Interactive Workshop: Pedagogical Use of Video in the Classroom
Interactivity, Hands-On, Video, Multimedia
This workshop introduces participants to a pedagogical use of video in the classroom to study how student collaboration and self-reflection occurs in a group setting. Participants will view a video produced by a group of journalism students, who videotaped their collaboration and self-reflection process while they were working on a group project. This interactive workshop will teach basic video production tools and techniques for classes and discuss the challenges and impact of using video as an instructional medium. At the end of the workshop, participants will be invited to discuss ways to incorporate this pedagogical approach into their classroom environment.
Curriculum and Pedagogy; Student Learning, Learner Experiences, Learner Diversity
Workshop Presentation in English
A paper has not yet been submitted.
Assistant Professor, School of Journalism and Mass Communication, Kent State University
Kent, Ohio, USA
Hyangsook Lee teaches news design and information graphics in the School of Journalism and Mass Communication at Kent State University in Kent, Ohio. Lee joined the KSU faculty in spring 2007 as an assistant professor in information design. Lee began her newspaper career as a graphics intern at Newsday in Melville, New York in 1997 and spent the summer at The New York Times in 1998. She worked at The Tennessean, a Gannett newspaper in Nashville, Tennessee from 1998 to 2003 and spent the following two and a half years at The Courier-Journal in Louisville, Kentucky. Lee earned her M.Ed. from Ohio University, and her B.A. in Computer Engineering from Hongik University in South Korea. She did additional study at the Watkins College of Art and Design in Nashville. Her research interests include publication design, information graphics, 3-D modeling and animation.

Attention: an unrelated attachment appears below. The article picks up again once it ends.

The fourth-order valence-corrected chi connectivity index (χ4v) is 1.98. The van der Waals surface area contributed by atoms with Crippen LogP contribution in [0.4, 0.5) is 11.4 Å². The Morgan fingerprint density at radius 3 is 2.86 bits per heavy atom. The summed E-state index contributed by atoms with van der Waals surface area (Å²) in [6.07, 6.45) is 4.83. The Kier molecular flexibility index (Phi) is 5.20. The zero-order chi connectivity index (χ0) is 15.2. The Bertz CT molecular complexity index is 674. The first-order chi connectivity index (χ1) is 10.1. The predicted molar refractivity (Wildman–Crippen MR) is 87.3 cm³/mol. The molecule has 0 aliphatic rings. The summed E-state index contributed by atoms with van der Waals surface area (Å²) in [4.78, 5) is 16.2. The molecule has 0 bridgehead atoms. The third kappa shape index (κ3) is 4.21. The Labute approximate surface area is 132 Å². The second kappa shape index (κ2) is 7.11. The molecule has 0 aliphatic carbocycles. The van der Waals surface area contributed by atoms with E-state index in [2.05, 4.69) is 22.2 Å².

Media Specialist, School of Journalism and Mass Communication, Kent State University
Kent, Ohio, USA
Joshua Talbott has been working for the Kent State University School of Journalism and Mass Communication since October of 2007 as a Media Specialist. He obtained his baccalaureate degree in Technology in 2006. Josh holds certification with the Society of Broadcast Engineers and attends their meetings. Most of Josh’s work consists of managing day-to-day operations of the TV and radio facilities for JMC. Josh prides himself in his ability to cross the lines between engineering and production work. Currently, Josh is enrolled in a master’s program in the College of Technology and hopes to help expand JMC’s program by offering a broadcast engineering set of curricula for students.